Books I Read in 2013

Besides Harold and the Purple Crayon, The Nutcracker, and the hundreds of other books that I read to my kids this year, below is a list of grown up books that I read in 2013.

  1. Baghdad without a Map - Love you Tony. Great Read.
    Baghdad without a Map – Love you Tony. Great Read.

    The Old Man and The Sea – Ernest Hemingway

  2. The Fire Chronicle – John Stevens
  3. The Man Who Was Thursday – G.K. Chesterton
  4. Baghdad Without A Map and Other Misadventures in Arabia – Tony Horwitz
  5. The Graveyard Book – Neal Gaiman
  6. The Last Apprentice – Joseph Delaney
  7. The Lost World – Sir Arthur Conan Doyle
  8. Leave No Doubt A Credo for Chasing Your Dreams – Mike Babcock
  9. Artemis Fowl – Eoin Colfer
  10. Artemis Fowl The Arctic Incident – Eoin Colfer
  11. Artemis Fowl The Eternity Code – Eoin Colfer
  12. Artemis Fowl The Opal Deception – Eoin Colfer
  13. Artemis Fowl The Lost Colony – Eoin Colfer
  14. Artemis Fowl The Time Paradox – Eoin Colfer
  15. Harold and the Purple Crayon
    Harold and the Purple Crayon

    Artemis Fowl The Atlantis Complex – Eoin Colfer

  16. Artemis Fowl The Last Guardian – Eoin Colfer
  17. Zen in the Art of Writing – Ray Bradbury
  18. David Copperfield – Charles Dickens
  19. Dad is Fat – Jim Gaffigan
  20. The Magician’s Elephant – Kate Dicamillo
  21. Big Fish – Daniel Wallace
  22. All Quiet on the Western Front – Erich Maria Remarque
  23. The Ocean at the End of the Lane – Neal Gaiman
  24. Harry Potter and the Sorcerer’s Stone – J.K Rowling
  25. Quitter – Jon Acuff
  26. All Quiet on the Western Front
    All Quiet on the Western Front

    Wintersmith – Terry Pratchett

  27. The Wee Free Men – Terry Pratchett
  28. The Children of Hurin – J.R.R. Tolkien
  29. The Last Battle – C.S. Lewis
  30. Ender’s Game – Orson Scott Card
  31. Fahrenheit 451 – Ray Bradbury
  32. Start – Jon Acuff
  33. Finding Atlantis – David King
  34. The Adventures of Sherlock Holmes – Sir Arthur Conan Doyle

Cheers,

Bob

Everything Has A Story

It’s been almost three years now since I’ve had a space to write. My two daughters took precedence over a writing area and this, alas, left no room for a desk or study. Now, however, the time has come for a writer retreat to take form in the basement of my fine new abode, and I am thrilled beyond words.

As I unpacked the items that would comprise this writer’s retreat I thought of the essentials. Books? Of course. A desk? A must have. Lamp? Yes indeed. However, as I pulled out a few other items from long forgotten storage in my garage, memories of when I bought these items or the individual who gave it to me flooded my mind. I realized these belongings, though second hand and quite old, have stories of their own to tell.

The first item I would like to draw your attention to is in the top right corner of the photo. It is a picture of two warships. I know it might seem silly to have a couple of random war vessels plastered on the wall, but these are not random. They are not mere warships but, rather, photos of two ships my deceased grandfather Robert Evenhouse served on during the Korean Conflict.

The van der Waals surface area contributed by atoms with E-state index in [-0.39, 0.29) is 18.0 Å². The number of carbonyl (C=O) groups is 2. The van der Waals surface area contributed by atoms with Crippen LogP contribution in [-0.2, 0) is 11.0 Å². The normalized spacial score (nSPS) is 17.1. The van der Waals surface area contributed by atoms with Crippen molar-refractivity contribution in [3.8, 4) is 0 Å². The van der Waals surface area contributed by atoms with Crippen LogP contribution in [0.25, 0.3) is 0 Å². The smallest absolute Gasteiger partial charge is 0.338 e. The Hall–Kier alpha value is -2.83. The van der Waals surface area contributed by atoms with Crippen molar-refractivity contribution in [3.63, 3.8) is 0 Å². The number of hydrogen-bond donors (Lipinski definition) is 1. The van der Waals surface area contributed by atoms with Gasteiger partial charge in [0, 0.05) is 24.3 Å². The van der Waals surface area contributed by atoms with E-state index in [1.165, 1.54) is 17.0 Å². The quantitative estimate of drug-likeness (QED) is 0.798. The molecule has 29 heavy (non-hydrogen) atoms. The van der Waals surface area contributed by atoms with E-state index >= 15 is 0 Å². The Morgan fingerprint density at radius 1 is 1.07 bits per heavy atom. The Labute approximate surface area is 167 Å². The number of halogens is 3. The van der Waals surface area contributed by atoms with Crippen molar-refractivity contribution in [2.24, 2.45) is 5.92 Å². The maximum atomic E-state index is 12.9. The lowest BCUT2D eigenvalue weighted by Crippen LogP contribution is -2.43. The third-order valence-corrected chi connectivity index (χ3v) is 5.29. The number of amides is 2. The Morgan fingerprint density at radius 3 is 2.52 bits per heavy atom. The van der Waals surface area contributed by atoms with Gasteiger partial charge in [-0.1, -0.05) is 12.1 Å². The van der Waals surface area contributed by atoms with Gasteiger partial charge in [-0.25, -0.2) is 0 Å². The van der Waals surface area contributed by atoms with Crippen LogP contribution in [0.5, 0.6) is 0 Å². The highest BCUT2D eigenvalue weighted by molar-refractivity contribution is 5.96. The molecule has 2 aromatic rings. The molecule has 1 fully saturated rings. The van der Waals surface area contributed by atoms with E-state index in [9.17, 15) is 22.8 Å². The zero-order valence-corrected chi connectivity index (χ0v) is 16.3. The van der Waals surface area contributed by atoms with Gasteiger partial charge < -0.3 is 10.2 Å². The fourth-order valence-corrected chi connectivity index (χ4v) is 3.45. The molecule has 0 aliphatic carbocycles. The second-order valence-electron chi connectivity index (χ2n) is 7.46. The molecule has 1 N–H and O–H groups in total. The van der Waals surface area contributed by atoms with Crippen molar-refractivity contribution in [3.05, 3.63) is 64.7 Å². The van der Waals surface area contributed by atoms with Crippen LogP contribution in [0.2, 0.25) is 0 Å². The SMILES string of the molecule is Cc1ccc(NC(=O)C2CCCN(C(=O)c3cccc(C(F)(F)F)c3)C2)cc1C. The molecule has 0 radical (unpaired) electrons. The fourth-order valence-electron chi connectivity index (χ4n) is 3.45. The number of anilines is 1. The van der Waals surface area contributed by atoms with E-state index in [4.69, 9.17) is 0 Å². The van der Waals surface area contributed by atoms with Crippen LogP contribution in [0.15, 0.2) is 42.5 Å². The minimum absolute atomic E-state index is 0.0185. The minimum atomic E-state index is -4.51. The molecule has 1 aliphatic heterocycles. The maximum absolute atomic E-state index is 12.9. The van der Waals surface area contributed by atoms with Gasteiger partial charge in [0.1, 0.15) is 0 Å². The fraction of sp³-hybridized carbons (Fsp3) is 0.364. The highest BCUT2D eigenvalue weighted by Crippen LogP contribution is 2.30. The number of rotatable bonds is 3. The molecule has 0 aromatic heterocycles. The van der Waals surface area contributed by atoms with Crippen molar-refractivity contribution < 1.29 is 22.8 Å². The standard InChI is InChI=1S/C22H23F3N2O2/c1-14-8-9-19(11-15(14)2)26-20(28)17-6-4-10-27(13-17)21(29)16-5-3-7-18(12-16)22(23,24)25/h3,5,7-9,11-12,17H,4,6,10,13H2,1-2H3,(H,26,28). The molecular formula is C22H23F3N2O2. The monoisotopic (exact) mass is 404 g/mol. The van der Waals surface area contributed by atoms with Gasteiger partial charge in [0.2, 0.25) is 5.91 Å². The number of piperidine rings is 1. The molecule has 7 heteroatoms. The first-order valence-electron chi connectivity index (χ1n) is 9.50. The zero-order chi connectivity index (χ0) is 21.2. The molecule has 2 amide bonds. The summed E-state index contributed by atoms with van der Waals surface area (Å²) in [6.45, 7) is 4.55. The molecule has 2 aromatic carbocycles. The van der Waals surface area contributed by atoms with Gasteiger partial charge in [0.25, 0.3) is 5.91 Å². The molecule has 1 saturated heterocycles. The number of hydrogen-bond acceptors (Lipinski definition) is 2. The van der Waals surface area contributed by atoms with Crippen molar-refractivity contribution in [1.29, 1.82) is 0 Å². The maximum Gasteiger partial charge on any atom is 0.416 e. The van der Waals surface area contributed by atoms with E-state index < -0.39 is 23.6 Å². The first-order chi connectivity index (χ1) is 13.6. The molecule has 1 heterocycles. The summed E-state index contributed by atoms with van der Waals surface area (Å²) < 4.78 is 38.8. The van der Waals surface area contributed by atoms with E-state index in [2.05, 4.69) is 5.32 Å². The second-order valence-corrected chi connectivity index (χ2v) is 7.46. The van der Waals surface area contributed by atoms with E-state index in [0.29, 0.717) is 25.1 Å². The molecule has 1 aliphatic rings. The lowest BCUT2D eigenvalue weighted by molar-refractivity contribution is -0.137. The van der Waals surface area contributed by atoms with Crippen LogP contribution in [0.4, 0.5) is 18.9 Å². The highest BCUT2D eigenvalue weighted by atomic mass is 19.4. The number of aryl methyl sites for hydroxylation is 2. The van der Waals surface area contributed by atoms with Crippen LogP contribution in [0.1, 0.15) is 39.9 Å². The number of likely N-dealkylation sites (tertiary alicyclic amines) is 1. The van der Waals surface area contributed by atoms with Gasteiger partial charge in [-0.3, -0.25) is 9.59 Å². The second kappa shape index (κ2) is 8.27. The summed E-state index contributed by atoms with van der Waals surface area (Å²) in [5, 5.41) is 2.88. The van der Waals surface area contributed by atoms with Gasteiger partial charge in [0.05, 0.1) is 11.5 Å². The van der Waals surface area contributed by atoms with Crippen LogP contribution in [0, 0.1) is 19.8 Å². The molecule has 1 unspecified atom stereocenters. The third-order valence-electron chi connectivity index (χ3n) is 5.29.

The next item that might (or might not) catch your eye is that simple black chair that sits in front of the desk. That belonged to my grandparents when they managed an apartment complex. They bought this chair, and an identical one, after my grandfather had a stroke. It exudes comfort and I am grateful to have inherited it.

Now, onto the prized possession of that plain light colored desk I use to compose my stories. That my dear friends cost me $85.00. Why would you pay $85.00 for a desk that you could probably buy for $30.00-$50.00? Simple, I was swindled by a salesman at a second hand shop. I have absolutely no clue as to what thinking at the time. I wager I was just too excited to have something to write on, apparently no matter the cost.

The last item, but not the least, is the futon. “Anyone make that mistake?” As Jim Gaffigan jokes, “There is never enough fu in the ta. It’s like sleepin’ on a grill.” This beauty was purchased eleven years ago and has served as a couch and bed in my dormitory at collage, the first couch my wife and I ever had, and is the current bed for my in-laws or sister-in-law to sleep when they visit.

All things travel.

All things have a history.

And, therefore everything has a story to tell.

Keep Writing,

Cheers,

Bob

The Cure for the Monday Blues

Monday presents many challenges. The morning rush, another week of school, and another week of work. These can greet us like a finger in the eye. However, I would like to use this blog to provide a little comedy along the way.

If you went bowling this weekend, this is for you. If not, it is for you all the same.

and if you went camping…

Cheers,

Bob